It's bad enough when men regard women as single-issue voters, but it's insulting when women buy into that brainless nonsense.
Hence, the entire one-trick pony "war on women" of a Democratic National Convention agenda this week showcased a party bereft of fresh ideas for women, unless they happen to think of little more than their reproductive systems.
No question that women's issues post-Roe v. Wade must and will always include concerns about reproductive health.
But as events like this go, all the high-volume rhetoric and crying (felt like I was watching ABCFamily) mashed up rather oddly with the litany of celebrities trying to sound substantive about politics.
I care about as much as what Scarlett Johansson has to say about politics as I do about what Newt Gingrich might share about his morning beauty ritual.
Sept. 6, 2012 - Charlotte, North Carolina, U.S. - Actress SCARLETT JOHANSSON speaks at the 2012 Democratic National Convention in Times Warner Cable Arena. (Credit Image: © Harry E. Walker/MCT/ZUMAPRESS.com)
What struck me was how much the use of women's issues hearkened back to the "dark ages" strategies used by Karl Rove to get Bush some traction with Christian conservatives in 2004 with the anti-gay marriage position.
Yet, for all the theatrics, what's a real crying shame are today's jobs numbers, showing even more Americans quit looking for work.
According to Reuters:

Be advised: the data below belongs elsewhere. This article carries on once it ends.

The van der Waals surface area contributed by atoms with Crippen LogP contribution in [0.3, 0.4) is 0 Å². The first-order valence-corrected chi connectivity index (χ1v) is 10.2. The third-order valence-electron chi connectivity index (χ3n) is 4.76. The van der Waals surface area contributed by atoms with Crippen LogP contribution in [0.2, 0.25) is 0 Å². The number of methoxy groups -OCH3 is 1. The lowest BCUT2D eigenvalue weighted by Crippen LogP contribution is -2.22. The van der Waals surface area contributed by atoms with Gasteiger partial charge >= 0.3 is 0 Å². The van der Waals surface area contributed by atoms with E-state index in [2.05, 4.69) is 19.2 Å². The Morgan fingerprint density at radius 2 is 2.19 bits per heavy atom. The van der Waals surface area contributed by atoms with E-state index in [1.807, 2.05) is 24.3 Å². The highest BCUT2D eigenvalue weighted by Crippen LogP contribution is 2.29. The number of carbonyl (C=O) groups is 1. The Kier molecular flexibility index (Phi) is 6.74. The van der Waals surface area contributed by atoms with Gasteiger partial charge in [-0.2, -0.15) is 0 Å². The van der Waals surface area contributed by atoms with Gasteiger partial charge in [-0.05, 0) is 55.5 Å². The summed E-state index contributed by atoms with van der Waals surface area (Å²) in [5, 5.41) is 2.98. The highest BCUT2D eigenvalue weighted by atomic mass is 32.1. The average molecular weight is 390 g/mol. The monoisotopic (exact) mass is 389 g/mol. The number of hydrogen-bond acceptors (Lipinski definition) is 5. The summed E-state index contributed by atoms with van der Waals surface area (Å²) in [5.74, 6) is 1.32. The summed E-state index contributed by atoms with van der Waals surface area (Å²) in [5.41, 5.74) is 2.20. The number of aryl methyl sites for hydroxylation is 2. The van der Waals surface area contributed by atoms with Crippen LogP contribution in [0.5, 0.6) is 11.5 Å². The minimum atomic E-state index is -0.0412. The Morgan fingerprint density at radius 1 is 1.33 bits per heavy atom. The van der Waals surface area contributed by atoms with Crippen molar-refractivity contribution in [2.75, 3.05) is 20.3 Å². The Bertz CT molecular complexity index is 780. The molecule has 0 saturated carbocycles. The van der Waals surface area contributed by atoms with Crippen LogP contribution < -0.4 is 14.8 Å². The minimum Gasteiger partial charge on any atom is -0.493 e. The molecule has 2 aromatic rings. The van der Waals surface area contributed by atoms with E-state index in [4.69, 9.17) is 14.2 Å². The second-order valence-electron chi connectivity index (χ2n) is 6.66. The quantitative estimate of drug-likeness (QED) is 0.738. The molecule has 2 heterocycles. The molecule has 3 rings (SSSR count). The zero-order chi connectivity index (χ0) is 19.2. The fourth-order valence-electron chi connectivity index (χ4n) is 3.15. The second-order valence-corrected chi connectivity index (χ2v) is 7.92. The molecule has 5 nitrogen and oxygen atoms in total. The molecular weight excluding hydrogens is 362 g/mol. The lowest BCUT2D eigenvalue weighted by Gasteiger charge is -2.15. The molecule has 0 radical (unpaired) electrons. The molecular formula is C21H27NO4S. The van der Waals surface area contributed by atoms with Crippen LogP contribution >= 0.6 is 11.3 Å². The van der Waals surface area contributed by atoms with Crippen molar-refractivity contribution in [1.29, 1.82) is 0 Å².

"The economy has experienced three years of growth since the 2007-09 recession, but the expansion has been grudging and the jobless rate has held above 8 percent for 43 straight months, essentially all of Obama's term and the longest stretch since the Great Depression. Economists say jobs growth in the range of 125,000 a month would normally be needed just to hold the unemployment rate steady."
Regardless of the Democrats' valiant, though transparent, effort to sway voters away from the economy, an online Reuters/Ipsos poll on Thursday gave Romney a 1-point edge on Obama, 45 percent to 44 percent, with the same poll today showing numbers flipped 46 to 44.
A sitting president elected to historic popularity with a challenger in the hunt four years later shows a sour public opinion of his job performance.
It's hardly all the president's fault -- historically, one-term presidents have governed during terrible economic times, dating back to John Quincy Adams.
And the entire Democratic Party displayed disorganization this week, expanding and shrinking its tent. Gay marriage is in, God and Jerusalem are back in (but only with the blessing of some during a disputed floor vote on the platform).
I certainly can appreciate what the party tried to do this week, and must admit that even Lee Atwater might have shed a few tears at the shrewd, methodical strategy playing out to trumpet Obama's true (and perhaps only) strength -- his wife. But he's not fit to be president, and nothing said this week made me think otherwise.
It's a dismal outlook that seems to only worsen every time the jobs reports hit the headlines. The rest of the issues that women care about will rise to the surface for us to once again consider this man at face value.
But no matter how November 6 shakes out, Mr. President, take hope in this: Even stray, impeached dogs like Bill Clinton go to Heaven.
Well, if you believe in God and such things.
- Follow BlogHer Contributing Editor @erica_holloway.
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